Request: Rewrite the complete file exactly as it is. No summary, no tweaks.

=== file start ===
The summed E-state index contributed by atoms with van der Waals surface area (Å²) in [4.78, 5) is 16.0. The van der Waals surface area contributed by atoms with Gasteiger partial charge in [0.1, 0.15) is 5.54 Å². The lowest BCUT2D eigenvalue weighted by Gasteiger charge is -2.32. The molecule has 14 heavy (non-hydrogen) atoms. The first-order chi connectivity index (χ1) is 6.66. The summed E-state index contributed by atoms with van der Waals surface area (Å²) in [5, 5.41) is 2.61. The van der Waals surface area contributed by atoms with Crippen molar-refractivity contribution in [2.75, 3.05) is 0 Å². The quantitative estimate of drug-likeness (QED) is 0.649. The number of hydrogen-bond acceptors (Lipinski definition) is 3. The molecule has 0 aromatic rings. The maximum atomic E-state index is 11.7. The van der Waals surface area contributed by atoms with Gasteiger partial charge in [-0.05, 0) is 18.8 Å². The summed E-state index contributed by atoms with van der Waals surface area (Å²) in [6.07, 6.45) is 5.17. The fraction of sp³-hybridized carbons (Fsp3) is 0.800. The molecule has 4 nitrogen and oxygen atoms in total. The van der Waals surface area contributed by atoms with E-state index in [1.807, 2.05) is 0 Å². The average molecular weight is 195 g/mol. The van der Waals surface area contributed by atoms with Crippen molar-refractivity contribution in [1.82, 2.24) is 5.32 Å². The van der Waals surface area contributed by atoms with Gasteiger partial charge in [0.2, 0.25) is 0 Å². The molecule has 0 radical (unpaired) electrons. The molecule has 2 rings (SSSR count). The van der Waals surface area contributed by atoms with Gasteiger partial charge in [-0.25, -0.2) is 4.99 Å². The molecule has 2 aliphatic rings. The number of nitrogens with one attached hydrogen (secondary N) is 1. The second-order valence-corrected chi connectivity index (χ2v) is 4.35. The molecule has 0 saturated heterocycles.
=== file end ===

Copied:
The summed E-state index contributed by atoms with van der Waals surface area (Å²) in [4.78, 5) is 16.0. The van der Waals surface area contributed by atoms with Gasteiger partial charge in [0.1, 0.15) is 5.54 Å². The lowest BCUT2D eigenvalue weighted by Gasteiger charge is -2.32. The molecule has 14 heavy (non-hydrogen) atoms. The first-order chi connectivity index (χ1) is 6.66. The summed E-state index contributed by atoms with van der Waals surface area (Å²) in [5, 5.41) is 2.61. The van der Waals surface area contributed by atoms with Crippen molar-refractivity contribution in [2.75, 3.05) is 0 Å². The quantitative estimate of drug-likeness (QED) is 0.649. The number of hydrogen-bond acceptors (Lipinski definition) is 3. The molecule has 0 aromatic rings. The maximum atomic E-state index is 11.7. The van der Waals surface area contributed by atoms with Gasteiger partial charge in [-0.05, 0) is 18.8 Å². The summed E-state index contributed by atoms with van der Waals surface area (Å²) in [6.07, 6.45) is 5.17. The fraction of sp³-hybridized carbons (Fsp3) is 0.800. The molecule has 4 nitrogen and oxygen atoms in total. The van der Waals surface area contributed by atoms with E-state index in [1.807, 2.05) is 0 Å². The average molecular weight is 195 g/mol. The van der Waals surface area contributed by atoms with Crippen molar-refractivity contribution in [1.82, 2.24) is 5.32 Å². The van der Waals surface area contributed by atoms with Gasteiger partial charge in [0.2, 0.25) is 0 Å². The molecule has 0 radical (unpaired) electrons. The molecule has 2 rings (SSSR count). The van der Waals surface area contributed by atoms with Gasteiger partial charge in [-0.25, -0.2) is 4.99 Å². The molecule has 2 aliphatic rings. The number of nitrogens with one attached hydrogen (secondary N) is 1. The second-order valence-corrected chi connectivity index (χ2v) is 4.35. The molecule has 0 saturated heterocycles.